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Rejected food turns into gourmet meal at the UNEP GC/GMEF

In support of the initiative Think.Eat.Save Reduce Your Foodprint, Ministers were served meals made from food rejected by retailers due to cosmetic reasons

25.02.2013 |UNEP

Every year, an estimated 1.3 billion tonnes of food is lost or wasted. Especially in the developed world and increasingly in the developing world, food is discarded or rejected due to cosmetic reasons.

Together with the Food and Agriculture Organization (FAO), Feeding the 5000 and Messe Dusseldorf, the UNEP had launched a campaign in January to highlight unnecessary waste of food. About 1.5 tonnes of food were sourced from farmers in Kenya whose crops were rejected from bigger retailers in Europe. The reason for rejection was that they did not comply with stringent standards of appearance.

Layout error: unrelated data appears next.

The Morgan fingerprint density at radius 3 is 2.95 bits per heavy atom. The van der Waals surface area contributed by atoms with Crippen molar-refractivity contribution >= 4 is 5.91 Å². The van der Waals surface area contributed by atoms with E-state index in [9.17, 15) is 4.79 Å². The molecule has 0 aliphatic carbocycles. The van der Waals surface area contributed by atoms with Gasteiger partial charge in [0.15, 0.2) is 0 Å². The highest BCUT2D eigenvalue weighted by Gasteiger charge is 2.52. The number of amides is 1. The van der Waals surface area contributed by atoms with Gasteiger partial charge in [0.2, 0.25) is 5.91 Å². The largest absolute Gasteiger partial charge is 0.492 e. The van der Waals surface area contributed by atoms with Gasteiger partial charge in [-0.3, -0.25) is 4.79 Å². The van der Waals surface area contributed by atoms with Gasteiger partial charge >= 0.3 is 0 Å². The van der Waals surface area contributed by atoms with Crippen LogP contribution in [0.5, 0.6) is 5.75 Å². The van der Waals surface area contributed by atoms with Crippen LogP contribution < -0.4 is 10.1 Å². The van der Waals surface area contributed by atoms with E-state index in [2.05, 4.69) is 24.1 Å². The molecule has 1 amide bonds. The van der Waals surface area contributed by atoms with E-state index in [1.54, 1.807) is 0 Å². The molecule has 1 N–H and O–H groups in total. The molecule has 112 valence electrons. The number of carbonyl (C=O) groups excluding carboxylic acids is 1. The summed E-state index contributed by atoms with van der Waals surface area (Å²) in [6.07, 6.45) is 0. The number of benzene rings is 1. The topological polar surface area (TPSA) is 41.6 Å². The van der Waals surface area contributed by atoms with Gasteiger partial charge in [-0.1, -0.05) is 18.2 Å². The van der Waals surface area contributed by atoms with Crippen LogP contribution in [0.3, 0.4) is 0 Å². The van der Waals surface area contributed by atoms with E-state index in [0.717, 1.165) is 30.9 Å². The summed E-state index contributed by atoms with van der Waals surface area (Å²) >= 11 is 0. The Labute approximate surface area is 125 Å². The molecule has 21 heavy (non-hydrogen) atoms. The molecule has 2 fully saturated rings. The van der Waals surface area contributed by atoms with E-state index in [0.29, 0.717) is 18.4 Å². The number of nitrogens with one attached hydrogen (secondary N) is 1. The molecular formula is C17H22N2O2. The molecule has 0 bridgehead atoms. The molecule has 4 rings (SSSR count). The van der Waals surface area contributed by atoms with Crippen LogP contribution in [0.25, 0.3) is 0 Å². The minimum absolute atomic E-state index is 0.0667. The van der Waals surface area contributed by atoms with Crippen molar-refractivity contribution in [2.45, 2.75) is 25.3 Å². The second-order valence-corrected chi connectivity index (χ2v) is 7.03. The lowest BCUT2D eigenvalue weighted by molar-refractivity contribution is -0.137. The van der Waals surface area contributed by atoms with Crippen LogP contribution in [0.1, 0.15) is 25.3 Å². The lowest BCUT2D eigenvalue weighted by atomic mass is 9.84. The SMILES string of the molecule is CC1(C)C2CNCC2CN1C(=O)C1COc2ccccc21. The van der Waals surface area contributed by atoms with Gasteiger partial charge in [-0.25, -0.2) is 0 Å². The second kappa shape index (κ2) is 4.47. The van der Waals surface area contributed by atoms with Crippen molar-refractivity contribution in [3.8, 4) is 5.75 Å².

The use or unwanted vegetables for the meals was to highlight to policy and decision makers how 'ugly' food is still perfectly edible. To cut down on the food waste, it is necessary to develop new standards for appearance and strategies of alternative marketing. Also inefficient practices, confusion over date labels and over-buying are common reasons for food-waste.

The total annual food waste in the industrialized world is estimated at 300 million tonnes. This food is discarded despite still being fit for consumption. On a mathematical basis, this amount could feed the estimated 870 million hungry people in the world without any problems.


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